Tuesday 20 September 2016

South of the fish market

On Sunday I made a visit to the fish market on the coast west of Nouakchott.

Hundreds of longboat-shaped fishing boats were moored up and there were plenty of fish on sale, some of which were extremely large.

Yet strangely, there was hardly a bird in this immediate area apart from a few house sparrow.

Moving south 150 metres down the coast, it was a different story with several locations producing a different array of birds.

The first location was a smelly rubbish dump based on partially on fish parts and broken shells but with pools surrounding it.

bar-tailed godwit

Bar-tailed godwit were patrolling the pools and some of the wet earth.


Sanderling were there in numbers.

ruddy turnstone

Ruddy turnstone were also present.

Welsh common ringed plover 1

Common ringed plover are proving to be abundant all over west Nouakchott including near the fish market at the coast.

One of them was ringed and flagged. If I have understood the rings correctly this is a Welsh bird. I have written to the contact sending pictures and await verification.

Welsh common ringed plover 2

A young Kittlitz's plover is good evidence that this species breeds here.

juvenile Kittlitz's plover

While walking a little further down the coast to a cleaner area, a large flock of Eurasian spoonbill flew past and laso travelling south. 

Eurasian spoonbill

In this place, there are three sand-banked small lagoons managed by the environment ministry which are designed to attract birds.

black tern

Black tern were certainly attracted to it.


Whimbrel were there.


On a small island in one lagoon, a large number of sanderling were huddled together. 

little tern

A much smaller tern was easily picked out there. Little tern is the only option.

pied avocet

Another single bird was a pied avocet which was swimming rather than wading.

I was surprised that gulls and sea-faring terns were not seen at the ocean's edge.

Counter-initutively, by scanning all around,  I found a large number 500 metres inland from the lagoons. I had been looking in the wrong direction.

greater flamingo

As I walked towards the cluster of gulls and terns, three adult greater flamingo passed over.

I used a wall as a backcloth to approach the gulls so as not to spook them.

lesser black backed gull

The larger gulls were all lesser black-backed gull.  One medium sized gull was a black-headed gull.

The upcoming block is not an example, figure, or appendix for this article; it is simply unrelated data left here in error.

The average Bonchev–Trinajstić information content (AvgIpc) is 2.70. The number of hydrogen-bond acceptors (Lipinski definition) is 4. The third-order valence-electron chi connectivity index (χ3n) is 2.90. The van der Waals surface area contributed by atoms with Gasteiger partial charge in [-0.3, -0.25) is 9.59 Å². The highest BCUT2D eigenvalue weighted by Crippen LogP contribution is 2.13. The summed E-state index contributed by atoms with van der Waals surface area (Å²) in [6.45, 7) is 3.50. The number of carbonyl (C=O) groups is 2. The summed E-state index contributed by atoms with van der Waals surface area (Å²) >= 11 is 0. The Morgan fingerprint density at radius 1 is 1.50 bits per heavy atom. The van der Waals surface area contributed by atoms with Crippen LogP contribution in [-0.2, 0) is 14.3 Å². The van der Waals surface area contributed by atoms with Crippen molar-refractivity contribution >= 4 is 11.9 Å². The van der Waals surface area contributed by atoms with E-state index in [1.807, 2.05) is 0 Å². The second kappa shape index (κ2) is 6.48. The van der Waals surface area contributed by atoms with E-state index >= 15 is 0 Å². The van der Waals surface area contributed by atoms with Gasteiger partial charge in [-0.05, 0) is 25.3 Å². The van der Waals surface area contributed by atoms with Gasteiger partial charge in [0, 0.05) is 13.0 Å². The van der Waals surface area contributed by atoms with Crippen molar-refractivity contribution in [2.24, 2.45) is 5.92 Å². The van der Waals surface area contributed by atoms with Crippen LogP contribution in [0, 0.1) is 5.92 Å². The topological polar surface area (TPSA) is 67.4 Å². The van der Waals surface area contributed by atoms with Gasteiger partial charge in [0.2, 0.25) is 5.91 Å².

Audouin's gull

The big surprise was the presence of 14 Audouin's gull. Such a large number may be explained by a probably affinity to the fish port and market. This gull is unusally dependent on fish for its diet.

Sandwich tern and Royal tern

I am on the look out for lesser crested tern which are known to winter on the Mauritanian coast and in particular Libyan birds, a few of which are ringed.

They are known to associate with closely related sandwich tern. Well, I found several sandwich tern. However the orange-billed tern seen with them near the fish market were both the larger Royal tern.

Walikng back towards the fish market through the coast scrub turned up a small number of warblers, crest lark and an unexpected hoopoe lark.

hopooe lark

Two desert grey shrike were observed on bushes and they were of the expected elegans sub-species in contrast to the unexpected algeriensis seen the day before at Zaatar allotments.

desert grey shrike

At a small pool, my first curlew sandpiper in country was seen.

curlew sandpiper

The last new bird of the session was a shy northern wheatear.

northern wheatear

No fewer than 16 species were added to my country list so I was well satisfied.
List of birds seen. New additions to my Mauritiania list are in bold.

Greater Flamingo  
Grey Heron  
Eurasian Spoonbill  
Pied Avocet  
Kittlitz's Plover  
Common Ringed Plover  
Bar-tailed Godwit  
Ruddy Turnstone  
Curlew Sandpiper 
Little Stint  
Common Greenshank  
Common Redshank  
Black-headed Gull  
Audouin's Gull 
Lesser Black-backed Gull  
Little Tern  
Caspian Tern  
Black Tern  
Royal Tern  
Sandwich Tern  
Laughing Dove  
Southern Grey Shrike  
Greater Hoopoe-Lark  
Crested Lark  
Willow Warbler  
Western Bonelli's Warbler  
Spotted Flycatcher  
Pied Flycatcher  
House Sparrow  

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